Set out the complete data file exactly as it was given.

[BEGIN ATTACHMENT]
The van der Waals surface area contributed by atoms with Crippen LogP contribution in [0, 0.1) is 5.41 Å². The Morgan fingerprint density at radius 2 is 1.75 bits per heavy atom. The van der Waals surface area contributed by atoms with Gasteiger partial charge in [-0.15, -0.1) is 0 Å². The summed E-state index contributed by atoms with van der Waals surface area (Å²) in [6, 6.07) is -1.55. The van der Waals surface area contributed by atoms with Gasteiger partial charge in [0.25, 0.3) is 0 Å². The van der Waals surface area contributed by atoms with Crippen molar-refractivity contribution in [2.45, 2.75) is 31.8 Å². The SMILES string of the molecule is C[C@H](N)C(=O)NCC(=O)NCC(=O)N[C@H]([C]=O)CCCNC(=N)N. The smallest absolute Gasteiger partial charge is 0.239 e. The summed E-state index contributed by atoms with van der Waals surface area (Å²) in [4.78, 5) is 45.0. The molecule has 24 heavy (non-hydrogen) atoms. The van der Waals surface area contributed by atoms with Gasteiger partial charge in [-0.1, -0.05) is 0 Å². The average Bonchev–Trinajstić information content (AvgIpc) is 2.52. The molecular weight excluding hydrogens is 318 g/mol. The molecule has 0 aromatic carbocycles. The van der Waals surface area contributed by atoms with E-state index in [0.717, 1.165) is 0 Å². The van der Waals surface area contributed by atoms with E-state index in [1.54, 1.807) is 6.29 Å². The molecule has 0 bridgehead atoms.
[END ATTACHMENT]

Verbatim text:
The van der Waals surface area contributed by atoms with Crippen LogP contribution in [0, 0.1) is 5.41 Å². The Morgan fingerprint density at radius 2 is 1.75 bits per heavy atom. The van der Waals surface area contributed by atoms with Gasteiger partial charge in [-0.15, -0.1) is 0 Å². The summed E-state index contributed by atoms with van der Waals surface area (Å²) in [6, 6.07) is -1.55. The van der Waals surface area contributed by atoms with Gasteiger partial charge in [0.25, 0.3) is 0 Å². The van der Waals surface area contributed by atoms with Crippen molar-refractivity contribution in [2.45, 2.75) is 31.8 Å². The SMILES string of the molecule is C[C@H](N)C(=O)NCC(=O)NCC(=O)N[C@H]([C]=O)CCCNC(=N)N. The smallest absolute Gasteiger partial charge is 0.239 e. The summed E-state index contributed by atoms with van der Waals surface area (Å²) in [4.78, 5) is 45.0. The molecule has 24 heavy (non-hydrogen) atoms. The van der Waals surface area contributed by atoms with Gasteiger partial charge in [-0.1, -0.05) is 0 Å². The average Bonchev–Trinajstić information content (AvgIpc) is 2.52. The molecular weight excluding hydrogens is 318 g/mol. The molecule has 0 aromatic carbocycles. The van der Waals surface area contributed by atoms with E-state index in [0.717, 1.165) is 0 Å². The van der Waals surface area contributed by atoms with E-state index in [1.54, 1.807) is 6.29 Å². The molecule has 0 bridgehead atoms.